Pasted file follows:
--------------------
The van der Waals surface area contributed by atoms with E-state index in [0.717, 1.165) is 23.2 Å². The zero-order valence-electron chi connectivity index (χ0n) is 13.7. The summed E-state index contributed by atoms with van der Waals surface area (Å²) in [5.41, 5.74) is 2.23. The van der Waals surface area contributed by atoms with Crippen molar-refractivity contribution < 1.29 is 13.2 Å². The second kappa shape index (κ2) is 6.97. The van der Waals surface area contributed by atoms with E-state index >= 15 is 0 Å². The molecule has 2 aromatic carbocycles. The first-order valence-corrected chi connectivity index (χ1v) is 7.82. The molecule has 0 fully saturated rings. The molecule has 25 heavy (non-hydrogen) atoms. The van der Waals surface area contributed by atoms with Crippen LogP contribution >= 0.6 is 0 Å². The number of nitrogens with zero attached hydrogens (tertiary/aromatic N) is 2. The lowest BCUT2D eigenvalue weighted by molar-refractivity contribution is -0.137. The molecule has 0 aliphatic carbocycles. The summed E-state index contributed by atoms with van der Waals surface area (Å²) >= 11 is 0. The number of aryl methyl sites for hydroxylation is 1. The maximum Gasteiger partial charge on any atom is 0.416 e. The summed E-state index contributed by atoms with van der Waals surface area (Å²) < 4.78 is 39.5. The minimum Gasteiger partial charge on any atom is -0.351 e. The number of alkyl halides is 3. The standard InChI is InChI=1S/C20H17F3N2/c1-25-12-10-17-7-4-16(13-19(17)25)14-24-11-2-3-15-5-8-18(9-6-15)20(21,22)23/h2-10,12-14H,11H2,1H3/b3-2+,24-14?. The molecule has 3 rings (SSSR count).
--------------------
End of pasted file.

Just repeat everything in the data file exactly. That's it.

The van der Waals surface area contributed by atoms with E-state index in [0.717, 1.165) is 23.2 Å². The zero-order valence-electron chi connectivity index (χ0n) is 13.7. The summed E-state index contributed by atoms with van der Waals surface area (Å²) in [5.41, 5.74) is 2.23. The van der Waals surface area contributed by atoms with Crippen molar-refractivity contribution < 1.29 is 13.2 Å². The second kappa shape index (κ2) is 6.97. The van der Waals surface area contributed by atoms with E-state index >= 15 is 0 Å². The molecule has 2 aromatic carbocycles. The first-order valence-corrected chi connectivity index (χ1v) is 7.82. The molecule has 0 fully saturated rings. The molecule has 25 heavy (non-hydrogen) atoms. The van der Waals surface area contributed by atoms with Crippen LogP contribution >= 0.6 is 0 Å². The number of nitrogens with zero attached hydrogens (tertiary/aromatic N) is 2. The lowest BCUT2D eigenvalue weighted by molar-refractivity contribution is -0.137. The molecule has 0 aliphatic carbocycles. The summed E-state index contributed by atoms with van der Waals surface area (Å²) >= 11 is 0. The number of aryl methyl sites for hydroxylation is 1. The maximum Gasteiger partial charge on any atom is 0.416 e. The summed E-state index contributed by atoms with van der Waals surface area (Å²) < 4.78 is 39.5. The minimum Gasteiger partial charge on any atom is -0.351 e. The number of alkyl halides is 3. The standard InChI is InChI=1S/C20H17F3N2/c1-25-12-10-17-7-4-16(13-19(17)25)14-24-11-2-3-15-5-8-18(9-6-15)20(21,22)23/h2-10,12-14H,11H2,1H3/b3-2+,24-14?. The molecule has 3 rings (SSSR count).